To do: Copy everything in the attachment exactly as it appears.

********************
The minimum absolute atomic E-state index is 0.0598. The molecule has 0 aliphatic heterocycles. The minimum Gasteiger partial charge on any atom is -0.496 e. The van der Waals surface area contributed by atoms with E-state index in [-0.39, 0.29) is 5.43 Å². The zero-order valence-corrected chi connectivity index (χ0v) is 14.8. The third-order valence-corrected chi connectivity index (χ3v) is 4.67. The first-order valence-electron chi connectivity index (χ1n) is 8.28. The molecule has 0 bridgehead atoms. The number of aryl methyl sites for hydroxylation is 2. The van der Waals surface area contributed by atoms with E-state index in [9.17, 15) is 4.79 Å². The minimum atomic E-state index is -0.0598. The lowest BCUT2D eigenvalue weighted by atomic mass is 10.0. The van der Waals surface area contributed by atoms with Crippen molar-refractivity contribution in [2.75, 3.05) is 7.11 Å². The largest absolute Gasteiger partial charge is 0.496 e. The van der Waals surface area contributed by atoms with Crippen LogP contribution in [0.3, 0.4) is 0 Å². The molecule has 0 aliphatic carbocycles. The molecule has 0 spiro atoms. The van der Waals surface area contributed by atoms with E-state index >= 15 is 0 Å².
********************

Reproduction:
The minimum absolute atomic E-state index is 0.0598. The molecule has 0 aliphatic heterocycles. The minimum Gasteiger partial charge on any atom is -0.496 e. The van der Waals surface area contributed by atoms with E-state index in [-0.39, 0.29) is 5.43 Å². The zero-order valence-corrected chi connectivity index (χ0v) is 14.8. The third-order valence-corrected chi connectivity index (χ3v) is 4.67. The first-order valence-electron chi connectivity index (χ1n) is 8.28. The molecule has 0 bridgehead atoms. The number of aryl methyl sites for hydroxylation is 2. The van der Waals surface area contributed by atoms with E-state index in [9.17, 15) is 4.79 Å². The minimum atomic E-state index is -0.0598. The lowest BCUT2D eigenvalue weighted by atomic mass is 10.0. The van der Waals surface area contributed by atoms with Crippen molar-refractivity contribution in [2.75, 3.05) is 7.11 Å². The largest absolute Gasteiger partial charge is 0.496 e. The van der Waals surface area contributed by atoms with Crippen LogP contribution in [0.3, 0.4) is 0 Å². The molecule has 0 aliphatic carbocycles. The molecule has 0 spiro atoms. The van der Waals surface area contributed by atoms with E-state index >= 15 is 0 Å².